There are several horror subgenres, but for many people, a horror movie about teenagers is always going to be a good time. The '90s was a great moment for this type of scary movie, and there are countless slashers about a killer threatening a friend group. Characters are often the popular kids at school or the total opposite, sensitive people who have a tough time dealing with the day to day of frustrating high school life.
While fans can think of tons of teen horror movies from the past few decades, there haven't been too many in the past five years or so. When a teen horror movie comes out and is done right, it's definitely something to be celebrated. Is the teen horror genre dead, or has there just been a break in these types of movies being released?
There have been a few great teen horror movies in recent years, including Polaroid (2019) and Unfriended (2014) is a unique, artistic horror film. There was also Octavia Spencer's amazing performance in Ma (2019) and the Sarah Paulson thriller Run (2020). But these films stand out because there aren't that many teen horror movies being made anymore. When horror fans think back on the genre, it definitely feels like teen horror's heyday was in the 1990s and 2000s.
There might be a few reasons for this. There was definitely a huge teen slasher horror movie trend in the '90s thanks to the popularity of Scream, which was released in 1996. There are many slasher horror franchises, but most of them aren't about teenagers. Scream is still a beloved franchise in recent years because the characters endure, and part of that is seeing Sidney Prescott (Neve Campbell) as a teenager in the first film, as she is handling so many things besides the danger of Ghostface. It's possible that since it's been so long since that first film, and there aren't any new horror franchises focusing on teenagers, there doesn't feel like there is the same appetite for these types of stories.
Another reason is that teen horror movies are, at their core, fairly cheesy, since high schoolers are handling so many big emotions. Everything in high school feels like a massive deal, so if not being invited to the popular crowd's latest party or fighting with a friend feels huge, it's no wonder that running from a killer would, too. '90s and 2000s movies had much cornier tones than movies do today. And it worked well for the time, since audiences can now look back and smile, appreciating the charm of these past decades.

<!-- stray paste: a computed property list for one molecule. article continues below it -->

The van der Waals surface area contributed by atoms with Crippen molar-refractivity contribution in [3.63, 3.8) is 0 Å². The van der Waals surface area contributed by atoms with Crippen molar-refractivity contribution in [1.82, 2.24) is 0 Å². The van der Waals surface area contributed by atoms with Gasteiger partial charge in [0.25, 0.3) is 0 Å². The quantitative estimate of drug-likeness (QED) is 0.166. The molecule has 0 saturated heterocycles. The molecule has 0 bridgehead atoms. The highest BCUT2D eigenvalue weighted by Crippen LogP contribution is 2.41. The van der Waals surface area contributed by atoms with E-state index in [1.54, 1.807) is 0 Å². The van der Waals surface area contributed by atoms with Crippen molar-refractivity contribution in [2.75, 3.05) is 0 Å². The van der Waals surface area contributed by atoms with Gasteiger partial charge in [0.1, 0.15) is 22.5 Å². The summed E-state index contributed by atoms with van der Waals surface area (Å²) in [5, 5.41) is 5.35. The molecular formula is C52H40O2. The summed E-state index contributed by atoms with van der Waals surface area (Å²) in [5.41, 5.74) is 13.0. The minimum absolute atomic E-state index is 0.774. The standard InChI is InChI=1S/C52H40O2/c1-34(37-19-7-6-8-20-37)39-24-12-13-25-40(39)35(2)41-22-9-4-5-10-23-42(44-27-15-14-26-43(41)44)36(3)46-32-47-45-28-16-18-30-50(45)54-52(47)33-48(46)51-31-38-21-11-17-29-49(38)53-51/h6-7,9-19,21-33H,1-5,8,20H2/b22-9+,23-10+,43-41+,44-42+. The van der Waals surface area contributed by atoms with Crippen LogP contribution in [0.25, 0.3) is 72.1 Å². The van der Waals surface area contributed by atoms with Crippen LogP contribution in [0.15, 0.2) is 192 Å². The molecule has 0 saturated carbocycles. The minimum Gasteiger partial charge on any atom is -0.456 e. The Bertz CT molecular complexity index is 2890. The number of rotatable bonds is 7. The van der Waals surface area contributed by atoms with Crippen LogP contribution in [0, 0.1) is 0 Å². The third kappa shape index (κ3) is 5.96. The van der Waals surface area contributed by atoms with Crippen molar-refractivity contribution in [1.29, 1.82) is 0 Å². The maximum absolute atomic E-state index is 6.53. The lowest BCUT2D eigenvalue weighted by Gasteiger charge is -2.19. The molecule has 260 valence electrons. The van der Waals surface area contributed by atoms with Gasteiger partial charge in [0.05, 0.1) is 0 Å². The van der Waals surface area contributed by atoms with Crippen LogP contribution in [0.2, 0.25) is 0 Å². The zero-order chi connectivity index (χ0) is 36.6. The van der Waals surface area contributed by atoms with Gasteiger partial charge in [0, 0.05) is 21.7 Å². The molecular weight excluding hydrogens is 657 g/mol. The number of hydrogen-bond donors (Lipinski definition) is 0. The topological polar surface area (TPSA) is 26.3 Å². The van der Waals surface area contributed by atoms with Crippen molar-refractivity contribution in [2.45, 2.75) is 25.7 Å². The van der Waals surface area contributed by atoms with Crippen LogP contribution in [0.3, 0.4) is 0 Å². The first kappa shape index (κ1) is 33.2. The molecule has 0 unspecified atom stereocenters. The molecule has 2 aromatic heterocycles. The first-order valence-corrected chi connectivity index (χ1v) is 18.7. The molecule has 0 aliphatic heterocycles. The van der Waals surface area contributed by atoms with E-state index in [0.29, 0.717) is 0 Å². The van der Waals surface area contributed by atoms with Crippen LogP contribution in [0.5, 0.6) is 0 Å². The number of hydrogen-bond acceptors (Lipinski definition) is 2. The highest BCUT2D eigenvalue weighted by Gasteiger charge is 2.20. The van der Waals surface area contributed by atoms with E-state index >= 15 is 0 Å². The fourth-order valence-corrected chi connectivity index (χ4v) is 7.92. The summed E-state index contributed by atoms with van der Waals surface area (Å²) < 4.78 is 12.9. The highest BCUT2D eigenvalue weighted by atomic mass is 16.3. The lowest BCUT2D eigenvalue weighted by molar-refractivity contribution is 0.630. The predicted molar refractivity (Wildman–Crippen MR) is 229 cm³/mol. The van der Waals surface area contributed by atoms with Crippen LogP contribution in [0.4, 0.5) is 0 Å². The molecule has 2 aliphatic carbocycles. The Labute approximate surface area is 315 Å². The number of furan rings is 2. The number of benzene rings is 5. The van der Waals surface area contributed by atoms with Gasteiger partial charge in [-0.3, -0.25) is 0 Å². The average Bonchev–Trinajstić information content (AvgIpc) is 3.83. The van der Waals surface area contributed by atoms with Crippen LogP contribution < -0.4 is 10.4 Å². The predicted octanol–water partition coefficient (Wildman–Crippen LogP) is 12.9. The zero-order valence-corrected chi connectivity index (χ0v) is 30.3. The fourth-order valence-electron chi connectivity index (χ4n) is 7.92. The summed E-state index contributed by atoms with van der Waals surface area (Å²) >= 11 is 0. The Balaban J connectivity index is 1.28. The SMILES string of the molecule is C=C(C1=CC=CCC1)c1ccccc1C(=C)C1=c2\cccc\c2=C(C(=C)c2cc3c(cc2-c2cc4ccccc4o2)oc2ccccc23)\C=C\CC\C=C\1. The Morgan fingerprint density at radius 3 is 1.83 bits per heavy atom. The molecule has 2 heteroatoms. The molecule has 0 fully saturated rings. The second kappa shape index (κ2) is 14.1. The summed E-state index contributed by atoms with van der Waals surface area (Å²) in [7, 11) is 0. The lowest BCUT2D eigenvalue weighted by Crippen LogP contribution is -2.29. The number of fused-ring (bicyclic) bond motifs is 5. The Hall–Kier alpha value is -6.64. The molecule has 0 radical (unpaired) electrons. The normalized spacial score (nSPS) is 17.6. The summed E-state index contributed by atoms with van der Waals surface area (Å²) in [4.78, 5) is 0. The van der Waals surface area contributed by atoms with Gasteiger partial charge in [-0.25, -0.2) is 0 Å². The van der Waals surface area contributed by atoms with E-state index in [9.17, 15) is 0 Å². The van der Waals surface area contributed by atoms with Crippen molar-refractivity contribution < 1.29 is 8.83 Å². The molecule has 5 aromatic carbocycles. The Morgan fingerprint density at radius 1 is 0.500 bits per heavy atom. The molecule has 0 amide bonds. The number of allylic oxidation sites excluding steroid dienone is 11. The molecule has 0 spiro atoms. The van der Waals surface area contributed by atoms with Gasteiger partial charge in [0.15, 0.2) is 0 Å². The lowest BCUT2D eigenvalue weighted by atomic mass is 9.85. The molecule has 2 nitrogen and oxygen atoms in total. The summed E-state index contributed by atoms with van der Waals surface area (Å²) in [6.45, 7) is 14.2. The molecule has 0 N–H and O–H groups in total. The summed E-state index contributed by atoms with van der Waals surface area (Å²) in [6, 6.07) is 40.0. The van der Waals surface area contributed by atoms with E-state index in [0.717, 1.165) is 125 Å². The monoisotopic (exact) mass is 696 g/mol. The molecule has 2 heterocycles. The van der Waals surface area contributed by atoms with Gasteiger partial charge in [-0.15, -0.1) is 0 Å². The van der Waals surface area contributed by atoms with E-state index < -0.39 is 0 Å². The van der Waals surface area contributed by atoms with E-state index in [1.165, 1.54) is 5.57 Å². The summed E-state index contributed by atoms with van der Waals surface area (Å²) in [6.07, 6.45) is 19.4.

Amazon's recent I Know What You Did Last Summer TV show failed because this horror story worked so much better in the '90s. When the movie came out in 1997, it made sense that some scenes were a bit over-the-top and that Julie James (Jennifer Love Hewitt) would scream "what are you waiting for?" and it wouldn't seem out of place. The TV adaptation features young adult characters who have gone off to college and are now back home dealing with the ghosts of the past, but the show is awkward, features too much slang, and doesn't have characters who viewers even like. The very idea of a teenage group of friends killing someone accidentally with their car and then covering it up and then being stalked by someone who knows what they did is incredibly corny. But the cheesy fun of this '90s horror movie was lost in 2021 TV show.
It's also possible to argue that teen horror movies have been replaced by scary films set on college campuses. These movies continue in the same tradition by featuring main characters handling issues like dating and friendship and classes while fighting off killers or a ghost. Jessica Rothe's horror movie Happy Death Day is a beloved Blumhouse production from 2017 and could easily have a high school setting, but instead, Tree is a college student. The 2018 movie Truth Or Dare, a Blumhouse horror movie that isn't very good, stars Lucy Hale as a college student named Olivia. Other recent horror movies that have gotten buzz, like 2020's Host, feature characters who are part of the large, close friend group found in teen movies but are in fact older and likely in their 20s.
While there are always going to be horror TV shows about teenagers, there haven't been a ton of teen horror movies in recent years. And while that may change, as high school will continue to be a great setting for a scary film, horror fans can at least still enjoy the cheesy yet fun horror films of the '90s and 2000s.